Okay, the premise—plants that can move about and kill you—seems rather hokey. We’re not exactly talking plagues of zombies or killer rats here. But as an imagining of how the people could be supplanted—blinded by a meteor shower, at the mercy of plants which may have been bioengineered by the USSR—it taps straight into the nuclear anxieties of the 1950s in a wonderfully understated, English way. (It’s very much set in the Home Counties, and the hero, Bill Masen, could be out of Enid Blyton). The Day of the Triffids isn’t an action-adventure novel; it moves slowly and even rather gracefully. But its vision of the collapse of society is wonderfully, chillingly plausible.
4. The Plague (La Peste) by Albert Camus
Though The Stranger (L’Entranger) is perhaps Camus’ best known novel (which other French existentialist had The Cure write a song on one of their books?), The Plague is an excellent philosophical exploration of the human condition at a time of great strife. In The Plague it’s the disease sweeping the French Algerian city of Oran (caused by rats sweeping through the streets). The city is sealed off, those who attempt to escape are shot, and riots and looting break out, while other inhabitants waste away both physically and emotionally.
In the midst of all this, there is hope, and humanity: at the end, the narrator says he wrote a chronicle of the time “to simply say what we learn in the midst of plagues: there are more things to admire in men than to despise". Like The Stranger, The Plague is written in a low-key, unemphatic style, making the darkness more terrible by implication than by splashy articulation. But if you want to probe humanity in the midnight of the soul, this might well be the book for you.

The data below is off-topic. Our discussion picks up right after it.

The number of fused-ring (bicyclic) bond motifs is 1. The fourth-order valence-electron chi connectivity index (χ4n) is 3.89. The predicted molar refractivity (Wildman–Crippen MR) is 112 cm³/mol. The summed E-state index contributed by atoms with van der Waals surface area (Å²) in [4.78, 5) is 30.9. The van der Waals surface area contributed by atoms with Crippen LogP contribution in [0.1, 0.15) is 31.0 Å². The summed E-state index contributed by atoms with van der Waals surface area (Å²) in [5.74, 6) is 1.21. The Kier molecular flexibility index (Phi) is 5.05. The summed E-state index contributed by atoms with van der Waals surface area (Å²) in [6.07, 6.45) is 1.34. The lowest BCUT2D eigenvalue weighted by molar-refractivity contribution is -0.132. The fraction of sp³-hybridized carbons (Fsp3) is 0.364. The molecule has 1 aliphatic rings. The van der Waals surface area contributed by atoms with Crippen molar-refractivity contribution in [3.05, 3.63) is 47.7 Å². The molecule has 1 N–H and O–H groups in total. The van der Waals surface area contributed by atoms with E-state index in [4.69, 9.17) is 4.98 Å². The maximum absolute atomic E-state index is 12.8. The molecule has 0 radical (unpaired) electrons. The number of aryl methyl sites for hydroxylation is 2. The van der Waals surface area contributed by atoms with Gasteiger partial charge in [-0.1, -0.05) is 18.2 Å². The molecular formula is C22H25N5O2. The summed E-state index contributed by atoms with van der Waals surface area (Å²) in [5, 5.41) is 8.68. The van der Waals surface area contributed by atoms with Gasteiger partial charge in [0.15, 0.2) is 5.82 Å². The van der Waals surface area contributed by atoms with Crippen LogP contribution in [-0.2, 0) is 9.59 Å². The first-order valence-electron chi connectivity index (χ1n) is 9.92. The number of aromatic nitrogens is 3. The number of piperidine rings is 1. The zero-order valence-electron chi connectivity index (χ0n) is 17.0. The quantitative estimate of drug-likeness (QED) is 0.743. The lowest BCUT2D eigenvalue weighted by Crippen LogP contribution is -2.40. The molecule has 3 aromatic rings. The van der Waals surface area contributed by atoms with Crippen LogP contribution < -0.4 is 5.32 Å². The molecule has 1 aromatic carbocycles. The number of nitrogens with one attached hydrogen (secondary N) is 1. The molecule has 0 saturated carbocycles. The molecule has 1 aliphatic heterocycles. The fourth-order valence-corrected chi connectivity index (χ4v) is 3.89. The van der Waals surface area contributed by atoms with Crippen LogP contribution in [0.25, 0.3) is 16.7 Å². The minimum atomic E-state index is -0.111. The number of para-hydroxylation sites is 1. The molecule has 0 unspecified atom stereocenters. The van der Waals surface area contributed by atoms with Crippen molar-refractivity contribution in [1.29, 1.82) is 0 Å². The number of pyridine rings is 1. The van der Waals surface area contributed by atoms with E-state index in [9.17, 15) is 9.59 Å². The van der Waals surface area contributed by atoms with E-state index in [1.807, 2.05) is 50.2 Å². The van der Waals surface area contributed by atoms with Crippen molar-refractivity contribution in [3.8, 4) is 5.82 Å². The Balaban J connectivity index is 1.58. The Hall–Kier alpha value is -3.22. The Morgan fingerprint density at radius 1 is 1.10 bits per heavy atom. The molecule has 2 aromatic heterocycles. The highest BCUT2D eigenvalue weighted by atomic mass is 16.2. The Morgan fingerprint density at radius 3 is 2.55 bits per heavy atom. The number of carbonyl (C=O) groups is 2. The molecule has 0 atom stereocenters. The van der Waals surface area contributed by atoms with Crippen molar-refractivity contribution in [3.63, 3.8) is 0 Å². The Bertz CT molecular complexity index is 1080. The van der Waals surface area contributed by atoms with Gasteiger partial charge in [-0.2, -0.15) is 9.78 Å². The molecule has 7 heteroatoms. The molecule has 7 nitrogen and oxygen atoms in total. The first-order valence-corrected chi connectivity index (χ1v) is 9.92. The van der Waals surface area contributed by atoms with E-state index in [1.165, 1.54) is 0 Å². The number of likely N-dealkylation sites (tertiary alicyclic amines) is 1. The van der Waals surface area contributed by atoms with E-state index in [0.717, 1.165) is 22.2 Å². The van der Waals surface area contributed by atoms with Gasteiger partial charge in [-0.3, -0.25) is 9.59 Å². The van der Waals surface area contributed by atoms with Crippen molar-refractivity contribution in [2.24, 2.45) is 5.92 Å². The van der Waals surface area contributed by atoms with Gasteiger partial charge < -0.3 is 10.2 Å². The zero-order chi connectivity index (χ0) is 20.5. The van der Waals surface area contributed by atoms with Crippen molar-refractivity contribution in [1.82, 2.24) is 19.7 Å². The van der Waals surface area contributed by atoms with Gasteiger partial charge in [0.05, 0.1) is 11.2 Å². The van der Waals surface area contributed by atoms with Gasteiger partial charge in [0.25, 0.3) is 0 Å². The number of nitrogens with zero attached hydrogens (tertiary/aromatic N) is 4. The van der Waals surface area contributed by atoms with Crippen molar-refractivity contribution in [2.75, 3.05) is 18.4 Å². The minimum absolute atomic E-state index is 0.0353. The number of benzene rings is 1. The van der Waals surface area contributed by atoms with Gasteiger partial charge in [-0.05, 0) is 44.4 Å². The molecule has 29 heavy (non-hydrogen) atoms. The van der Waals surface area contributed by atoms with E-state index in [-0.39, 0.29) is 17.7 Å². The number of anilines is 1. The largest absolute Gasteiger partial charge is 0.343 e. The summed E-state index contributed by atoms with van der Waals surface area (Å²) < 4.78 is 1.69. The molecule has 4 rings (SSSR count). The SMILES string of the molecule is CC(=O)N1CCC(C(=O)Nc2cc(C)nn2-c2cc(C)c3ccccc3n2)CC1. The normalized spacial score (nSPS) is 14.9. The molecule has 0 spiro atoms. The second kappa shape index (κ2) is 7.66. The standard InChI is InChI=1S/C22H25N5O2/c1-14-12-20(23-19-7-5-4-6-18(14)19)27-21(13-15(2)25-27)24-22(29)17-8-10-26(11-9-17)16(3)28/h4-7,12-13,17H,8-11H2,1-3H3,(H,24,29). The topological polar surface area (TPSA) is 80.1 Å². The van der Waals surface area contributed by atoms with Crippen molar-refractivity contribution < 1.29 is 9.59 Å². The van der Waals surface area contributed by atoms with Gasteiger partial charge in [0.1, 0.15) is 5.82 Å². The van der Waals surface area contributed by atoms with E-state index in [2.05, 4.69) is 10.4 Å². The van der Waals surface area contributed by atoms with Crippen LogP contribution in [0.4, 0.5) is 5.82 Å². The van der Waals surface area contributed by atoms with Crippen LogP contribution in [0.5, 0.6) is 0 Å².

5. The Last Battle by C S Lewis
C S Lewis’ “Narnia” books take a rather dark turn towards the end of the series, with The Silver Chair and especially The Last Battle. In this last book we read about the end of days, the Armageddon which finally brings the entire Narnia world to an end, through the confusion, war and betrayal in a time when memories of Aslan have largely faded away.
Puzzle the Ape persuades Shift, a nice but simple-minded donkey, to pretend to be Aslan when they find a lion’s skin, so Puzzle can order the other animals around. Some of the scenes are horrifying, even for a children’s book, as when the evil god Tash is released into Narnia, or, most tragically, when finally the Bear dies, still bewildered, saying, “I—I don’t—understand.” The ending however is a great counterpoint to all the darkness, and is one of the most joyful in any book I’ve ever read.
If these books haven’t sent you hiding under the covers, how about trying one of the bleakest films ever made? Threads was written by Barry Hines (author of A Kestrel For a Knave, better known for the film adaptation, Kes), and is a 1984 vision of how nuclear war could end life on earth.
It’s not just that the bombs go off and wipe out most of civilisation. The darkest part comes afterwards, when we see how the survivors scrabble to remain alive amidst the rubble and as radiation, famine and a nuclear winter gradually kill them off. It’s in some ways a delightful period piece, chock-full of 1980s standard characters and Cold War paranoia. But take heed: it is no Sunday afternoon family viewing.
Read more: 10 Interesting facts about Emily Dickinson